The story of a queer, working class Nigerian boy being taken out of poverty by publishing a novel of what he calls ‘queer resistance’ that he had to hand write before transferring onto his mobile phone before having it selected out of hundreds of manuscripts by a brand-new imprint of Grove Books – now, that’s a story that’s worth reading. As it happens, this is actually the story behind And Then He Sang A Lullaby, rather than the story inside Ani Kayode Somtochukwu’s debut novel.

Not that the story inside the book is bad. Two Nigerian boys, one affluent and athletic, the other poor and noticeably effeminate, who each deal with their homosexuality in very different ways until coming together in an ill-fated romance has the makings of a perfectly good plot, if not a particularly original one. August feels the weight of Nigeria’s masculinist culture from the moment of his birth, since his mother chooses to have him despite the doctors’ warnings, presumably because she has so far produced ‘only’ three daughters and her husband is denigrated by even his own mother for being ‘a weak man who could not father sons’. Needless to say, August’s mother doesn’t make it past delivery, adding to August’s sense of pressure to live up to everyone’s expectations of him as ‘a perfect boy who would take the torch that was the family name’. He starts to find acceptance and identity as a talented track athlete, but when Usain Bolt’s crotch starts drawing an uncomfortable amount of his attention, he begins to realise he will never be what others want.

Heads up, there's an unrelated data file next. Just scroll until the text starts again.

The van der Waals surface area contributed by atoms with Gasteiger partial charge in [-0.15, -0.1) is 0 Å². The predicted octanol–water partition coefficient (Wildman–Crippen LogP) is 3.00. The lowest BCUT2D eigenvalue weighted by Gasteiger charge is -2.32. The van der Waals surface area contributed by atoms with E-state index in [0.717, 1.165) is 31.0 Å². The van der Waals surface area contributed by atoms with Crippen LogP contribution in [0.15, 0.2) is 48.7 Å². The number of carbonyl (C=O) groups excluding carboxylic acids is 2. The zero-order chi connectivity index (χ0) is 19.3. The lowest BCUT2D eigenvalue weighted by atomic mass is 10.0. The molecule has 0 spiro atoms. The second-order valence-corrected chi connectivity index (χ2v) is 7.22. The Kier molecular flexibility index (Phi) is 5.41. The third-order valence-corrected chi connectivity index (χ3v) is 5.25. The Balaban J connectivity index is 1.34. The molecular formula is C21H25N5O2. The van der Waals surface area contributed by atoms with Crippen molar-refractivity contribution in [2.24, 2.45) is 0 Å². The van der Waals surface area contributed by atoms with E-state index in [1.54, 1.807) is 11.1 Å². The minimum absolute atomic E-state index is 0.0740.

While August visibly seems to possess the masculine markers he needs to avoid suspicion and gain acceptance, Segun, the only child of a politically radical mother and a father whose role in the novel is negligible, is a target from the very start. His speech and mannerisms lead to a miserable, bullied childhood, but also to an early acceptance of who and what he is. In this way, Somtochukwu explores the power of exposure and the complacency of accidental camouflage, while sensitively showing both the arbitrariness and the pain caused by both.

Evidently, then, the messages within and without And Then He Sang A Lullaby are both powerful and sadly relevant. For this reader, however, the background and thematic significance tend to highlight the relative weakness of the writing, in particular the telegraphing and slight clunkiness that cause the novel’s failure to realise its aims. Still, And Then He Sang A Lullaby certainly succeeds in publisher Roxane Gay Books’ goal of bringing attention to writers emerging outside of traditional publishing networks, and this is an aim well worth any reader’s support.